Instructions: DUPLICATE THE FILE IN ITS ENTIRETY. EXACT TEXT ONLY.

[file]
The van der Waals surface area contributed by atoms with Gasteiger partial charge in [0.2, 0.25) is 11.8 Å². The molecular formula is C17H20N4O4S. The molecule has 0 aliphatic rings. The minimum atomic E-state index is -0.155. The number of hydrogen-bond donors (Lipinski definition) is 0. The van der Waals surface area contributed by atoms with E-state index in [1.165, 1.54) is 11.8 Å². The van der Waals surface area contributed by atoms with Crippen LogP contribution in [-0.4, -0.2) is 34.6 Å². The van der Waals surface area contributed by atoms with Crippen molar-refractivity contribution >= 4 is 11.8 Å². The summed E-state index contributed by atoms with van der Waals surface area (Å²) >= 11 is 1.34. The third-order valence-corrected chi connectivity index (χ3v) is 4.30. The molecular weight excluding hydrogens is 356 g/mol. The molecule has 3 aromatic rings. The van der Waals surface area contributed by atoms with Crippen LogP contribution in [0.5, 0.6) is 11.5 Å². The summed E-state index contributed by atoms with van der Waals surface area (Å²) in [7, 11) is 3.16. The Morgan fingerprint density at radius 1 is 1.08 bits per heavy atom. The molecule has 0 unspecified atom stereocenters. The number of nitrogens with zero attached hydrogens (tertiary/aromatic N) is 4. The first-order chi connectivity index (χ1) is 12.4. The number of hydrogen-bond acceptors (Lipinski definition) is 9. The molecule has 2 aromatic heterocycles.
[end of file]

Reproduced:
The van der Waals surface area contributed by atoms with Gasteiger partial charge in [0.2, 0.25) is 11.8 Å². The molecular formula is C17H20N4O4S. The molecule has 0 aliphatic rings. The minimum atomic E-state index is -0.155. The number of hydrogen-bond donors (Lipinski definition) is 0. The van der Waals surface area contributed by atoms with E-state index in [1.165, 1.54) is 11.8 Å². The van der Waals surface area contributed by atoms with Crippen LogP contribution in [-0.4, -0.2) is 34.6 Å². The van der Waals surface area contributed by atoms with Crippen molar-refractivity contribution >= 4 is 11.8 Å². The summed E-state index contributed by atoms with van der Waals surface area (Å²) >= 11 is 1.34. The third-order valence-corrected chi connectivity index (χ3v) is 4.30. The molecular weight excluding hydrogens is 356 g/mol. The molecule has 3 aromatic rings. The van der Waals surface area contributed by atoms with Crippen LogP contribution in [0.5, 0.6) is 11.5 Å². The summed E-state index contributed by atoms with van der Waals surface area (Å²) in [7, 11) is 3.16. The Morgan fingerprint density at radius 1 is 1.08 bits per heavy atom. The molecule has 0 unspecified atom stereocenters. The number of nitrogens with zero attached hydrogens (tertiary/aromatic N) is 4. The first-order chi connectivity index (χ1) is 12.4. The number of hydrogen-bond acceptors (Lipinski definition) is 9. The molecule has 2 aromatic heterocycles.